Google Analytics

Monday, November 8, 2010

Wow, I can't believe the Holidays are almost here!

I can't believe the holidays are fast approaching.  Thanksgiving is just a few weeks away, and before you know it we are celebrating Christmas.  Lets not forget, heralding in a new year, too.  

Holidays can be very trying times for those of us who have lost a loved one.  Today Rachel was very much on all our minds as we began to make plans for the Thanksgiving holiday.  I had shared with some friends just yesterday how Rachel always managed to bring some friends along.  She would call and tell us that a friend was new in the area and had no family, could they join us.  She already knew the answer before she called, I guess she just like to hear the words, 'Sure, we always have room for one more.'  

Very seldom, however, was it only one friend, there were times when she showed up with three or four friends.  She knew that we always had plenty to share, and that her friends would even go home with care packages.  We still have a few people over for Thanksgiving, but we definitely sense what is missing.  Sometimes I long to get the phone call asking if she could bring a friend.  

I love to cook and bake, and I would always make tons of food.  I have been known to make up 19 pies for Thanksgiving alone to be eaten and shared.  I am baking again, but it has taken a while, and it isn't quite the same.  I still enjoy the cooking and baking, but somehow something has been lost.

Rachel died in September and I was dreading the holidays.  I started seeing a counselor in mid October and I had expressed my fears.  It was recommended that we change things up for the holidays.  After some consideration, we decided to rent a place, and take off for the Thanksgiving holiday.  We packed everything we needed, the food and fixings and headed away from our home.  It was still a very difficult holiday, but being surrounded by my family, my brothers and their families was good.  When no one was watching I would cry, but for the most part I kept myself strong.  I had somehow survived that very first Thanksgiving.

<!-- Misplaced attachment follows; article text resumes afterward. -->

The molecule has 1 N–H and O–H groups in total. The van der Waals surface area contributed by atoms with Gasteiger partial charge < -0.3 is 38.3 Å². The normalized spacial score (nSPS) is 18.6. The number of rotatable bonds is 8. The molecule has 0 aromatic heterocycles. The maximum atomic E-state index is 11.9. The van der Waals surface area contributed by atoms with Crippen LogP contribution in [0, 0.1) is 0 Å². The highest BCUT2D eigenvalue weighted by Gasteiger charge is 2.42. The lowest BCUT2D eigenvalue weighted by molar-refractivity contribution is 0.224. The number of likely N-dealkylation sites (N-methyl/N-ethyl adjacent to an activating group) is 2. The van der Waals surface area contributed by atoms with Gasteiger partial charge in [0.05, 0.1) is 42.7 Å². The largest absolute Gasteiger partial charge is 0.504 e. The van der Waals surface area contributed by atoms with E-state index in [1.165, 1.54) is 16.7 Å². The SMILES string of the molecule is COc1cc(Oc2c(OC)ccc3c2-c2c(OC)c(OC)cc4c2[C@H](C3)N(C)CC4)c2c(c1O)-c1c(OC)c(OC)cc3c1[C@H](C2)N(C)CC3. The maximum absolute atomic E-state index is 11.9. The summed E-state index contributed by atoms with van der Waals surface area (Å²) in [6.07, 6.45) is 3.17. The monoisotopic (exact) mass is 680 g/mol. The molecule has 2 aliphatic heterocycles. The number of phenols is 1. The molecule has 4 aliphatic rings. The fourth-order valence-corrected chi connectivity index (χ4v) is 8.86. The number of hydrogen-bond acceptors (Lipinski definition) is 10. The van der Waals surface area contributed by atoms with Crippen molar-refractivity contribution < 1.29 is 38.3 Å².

It is advice I would definitely pass on, it was difficult, but we were not home.  We were not in a place that memories had been created, we were some place new.  A place that held no reminders of what was missing.  If you have just experienced the loss of a loved one, consider doing something different.  If you prepare the meals and have everyone at your home, let someone else do the preparation.  If possible, rent a place, and take off.  It really made it much easier to get through that very first holiday.  

We took off two more years after that, and just last year began having Thanksgiving in our home again.  Allowing ourselves to find other ways of coping, really helped us.  I know this is not always a possibility, but do look for ways to make it memorable.  Create new memories that honor your loved one.  

It is okay to remember them, to maybe set an extra place setting (I did), or bake their favorite dessert.  When I finally started baking again, I would make and give away Rachel's favorite pies to friends in her memory.  It was my way, if you will, of keeping the tradition of sending her friends home with leftovers and such.  It doesn't mean it is easier, I still shed tears when I am making up batches of desserts, but I know she would be proud of me.  

Today I caught up on some episodes of my favorite TV shows, NCIS being one of them.  I young woman had been killed, and her mother had been contacted.  While she was being interviewed she asked the agent if he had children, to which he answered he had a child.  Then she looked at him and asked 'Please tell me it gets easier, that the pain lessens.'  He never replied, he couldn't reply, it was still painful.